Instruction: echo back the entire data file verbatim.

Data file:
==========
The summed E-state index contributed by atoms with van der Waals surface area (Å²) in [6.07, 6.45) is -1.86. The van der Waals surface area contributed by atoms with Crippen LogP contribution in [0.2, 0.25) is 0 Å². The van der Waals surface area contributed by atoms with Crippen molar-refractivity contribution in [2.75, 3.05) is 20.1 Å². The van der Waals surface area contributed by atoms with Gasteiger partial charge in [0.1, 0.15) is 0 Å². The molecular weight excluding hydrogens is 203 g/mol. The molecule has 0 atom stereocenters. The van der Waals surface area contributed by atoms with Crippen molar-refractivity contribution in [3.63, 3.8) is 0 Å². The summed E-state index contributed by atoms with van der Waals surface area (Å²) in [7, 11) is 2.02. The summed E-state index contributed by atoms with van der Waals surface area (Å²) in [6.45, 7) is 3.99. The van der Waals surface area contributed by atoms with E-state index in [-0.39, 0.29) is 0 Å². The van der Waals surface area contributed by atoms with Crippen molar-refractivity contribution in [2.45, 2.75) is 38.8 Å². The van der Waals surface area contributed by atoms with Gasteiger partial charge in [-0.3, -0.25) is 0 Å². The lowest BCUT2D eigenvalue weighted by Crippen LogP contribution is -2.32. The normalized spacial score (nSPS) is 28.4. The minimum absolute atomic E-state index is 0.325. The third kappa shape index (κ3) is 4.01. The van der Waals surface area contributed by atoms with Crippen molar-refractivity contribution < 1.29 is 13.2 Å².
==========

The summed E-state index contributed by atoms with van der Waals surface area (Å²) in [6.07, 6.45) is -1.86. The van der Waals surface area contributed by atoms with Crippen LogP contribution in [0.2, 0.25) is 0 Å². The van der Waals surface area contributed by atoms with Crippen molar-refractivity contribution in [2.75, 3.05) is 20.1 Å². The van der Waals surface area contributed by atoms with Gasteiger partial charge in [0.1, 0.15) is 0 Å². The molecular weight excluding hydrogens is 203 g/mol. The molecule has 0 atom stereocenters. The van der Waals surface area contributed by atoms with Crippen molar-refractivity contribution in [3.63, 3.8) is 0 Å². The summed E-state index contributed by atoms with van der Waals surface area (Å²) in [7, 11) is 2.02. The summed E-state index contributed by atoms with van der Waals surface area (Å²) in [6.45, 7) is 3.99. The van der Waals surface area contributed by atoms with E-state index in [-0.39, 0.29) is 0 Å². The van der Waals surface area contributed by atoms with Crippen molar-refractivity contribution in [2.45, 2.75) is 38.8 Å². The van der Waals surface area contributed by atoms with Gasteiger partial charge in [-0.3, -0.25) is 0 Å². The lowest BCUT2D eigenvalue weighted by Crippen LogP contribution is -2.32. The normalized spacial score (nSPS) is 28.4. The minimum absolute atomic E-state index is 0.325. The third kappa shape index (κ3) is 4.01. The van der Waals surface area contributed by atoms with Crippen molar-refractivity contribution < 1.29 is 13.2 Å².